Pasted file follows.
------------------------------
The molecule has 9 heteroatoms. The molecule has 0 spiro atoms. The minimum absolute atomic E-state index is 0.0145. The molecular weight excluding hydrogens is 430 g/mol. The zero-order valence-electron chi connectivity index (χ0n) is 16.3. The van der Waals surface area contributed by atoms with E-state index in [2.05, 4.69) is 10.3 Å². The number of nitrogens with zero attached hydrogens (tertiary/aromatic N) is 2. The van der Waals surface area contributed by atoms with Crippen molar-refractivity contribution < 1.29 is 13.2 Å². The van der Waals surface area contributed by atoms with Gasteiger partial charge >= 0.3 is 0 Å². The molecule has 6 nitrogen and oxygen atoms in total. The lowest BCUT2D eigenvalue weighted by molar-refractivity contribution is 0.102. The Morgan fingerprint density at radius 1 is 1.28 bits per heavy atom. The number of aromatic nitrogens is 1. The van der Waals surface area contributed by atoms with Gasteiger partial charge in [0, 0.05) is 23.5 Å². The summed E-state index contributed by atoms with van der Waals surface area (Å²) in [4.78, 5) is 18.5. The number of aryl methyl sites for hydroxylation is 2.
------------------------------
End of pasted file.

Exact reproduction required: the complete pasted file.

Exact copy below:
The molecule has 9 heteroatoms. The molecule has 0 spiro atoms. The minimum absolute atomic E-state index is 0.0145. The molecular weight excluding hydrogens is 430 g/mol. The zero-order valence-electron chi connectivity index (χ0n) is 16.3. The van der Waals surface area contributed by atoms with E-state index in [2.05, 4.69) is 10.3 Å². The number of nitrogens with zero attached hydrogens (tertiary/aromatic N) is 2. The van der Waals surface area contributed by atoms with Crippen molar-refractivity contribution < 1.29 is 13.2 Å². The van der Waals surface area contributed by atoms with Gasteiger partial charge >= 0.3 is 0 Å². The molecule has 6 nitrogen and oxygen atoms in total. The lowest BCUT2D eigenvalue weighted by molar-refractivity contribution is 0.102. The Morgan fingerprint density at radius 1 is 1.28 bits per heavy atom. The number of aromatic nitrogens is 1. The van der Waals surface area contributed by atoms with Gasteiger partial charge in [0, 0.05) is 23.5 Å². The summed E-state index contributed by atoms with van der Waals surface area (Å²) in [4.78, 5) is 18.5. The number of aryl methyl sites for hydroxylation is 2.